You can only do so much with metal, and the music is following the same path as the worldly element did. when the first metal was smelted it revolutionized the world, the brass and bronze ages brought new tools and ideas to the world, and brought us out of the stone age. so, so far, the stone age gave way to the metal ages, and the rock age gave way to the metal age, pretty paralell so far.
throughout the ages metal became common, and was taken for granted, until new tools were created to make the metal do things that people had never thought possible, the 1800's started the industrial revolution, machines were created, new ideas formed and productivity skyrocketed, it was slow going for the first few years, but once the methods were worked out, it became insanely efficient.
in the mid to late 1980's industrial music was formed, like the industrial revolution, the tools initially were crude, and everything was trial and error, still based on metal, but going in radical new directions.
before too long new tools were created in the music industry which limited the need for metal as a resource, (synthesizers, drum machines, etc.) just like in the world of industry, the dependence upon metal is shrinking, and we are using more synthetic materials. just look how much plastic is in your car compared to a car made in the 70's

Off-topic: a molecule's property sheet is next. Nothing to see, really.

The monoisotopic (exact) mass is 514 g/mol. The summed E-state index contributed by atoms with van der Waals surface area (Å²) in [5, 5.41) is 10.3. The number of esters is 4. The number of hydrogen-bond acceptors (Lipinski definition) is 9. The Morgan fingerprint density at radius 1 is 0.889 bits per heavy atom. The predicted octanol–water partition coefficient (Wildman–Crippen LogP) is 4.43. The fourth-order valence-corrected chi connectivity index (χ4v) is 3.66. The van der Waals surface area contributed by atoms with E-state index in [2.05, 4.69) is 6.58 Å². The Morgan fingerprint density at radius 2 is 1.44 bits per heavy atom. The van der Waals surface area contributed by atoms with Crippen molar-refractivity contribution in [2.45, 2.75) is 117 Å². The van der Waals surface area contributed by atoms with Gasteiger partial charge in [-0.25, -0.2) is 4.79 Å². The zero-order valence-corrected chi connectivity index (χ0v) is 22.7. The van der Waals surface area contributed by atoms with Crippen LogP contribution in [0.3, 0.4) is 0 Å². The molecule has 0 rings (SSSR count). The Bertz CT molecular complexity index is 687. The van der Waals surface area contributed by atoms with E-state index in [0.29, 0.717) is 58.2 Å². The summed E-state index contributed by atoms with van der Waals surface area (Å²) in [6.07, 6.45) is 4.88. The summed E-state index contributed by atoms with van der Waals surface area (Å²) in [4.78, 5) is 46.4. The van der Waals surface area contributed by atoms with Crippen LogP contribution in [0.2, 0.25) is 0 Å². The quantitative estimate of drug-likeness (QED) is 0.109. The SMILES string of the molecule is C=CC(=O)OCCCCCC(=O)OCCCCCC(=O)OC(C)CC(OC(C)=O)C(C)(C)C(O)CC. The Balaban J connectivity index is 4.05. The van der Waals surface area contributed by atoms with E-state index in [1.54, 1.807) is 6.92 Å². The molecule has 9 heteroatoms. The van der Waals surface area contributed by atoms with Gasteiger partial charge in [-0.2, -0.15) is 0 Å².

so in conclusion, here's my findings to prove a direct connection between the world of music and the world of industry, and by looking at the examples set by the world of industry, we all should have seen this coming.
1400-1970 = stone age (millenniums of life, nothing new)
1970-1989 = metal age (relatively short revolution, new ideas, limited use)
1985-2002= industrial age (mass production of new ideas, in a very short time)
2002 and beyond (human less production, perfect, uniform product)
sadly the industrial age is giving way to the automated age, which also is happening in music, modern factories are run with bare bones staff and programed robots, the same with music, powerful music production programs are rapidly removing any thought or creativity that was once the driving force behind music, but following with industry, music production is now a streamlined, precision, operation, with minimal human error. A computer can generate a sound upon command that would have taken hours for a human to locate, program or sample. And process complex equations in milliseconds to make for a perfect song/product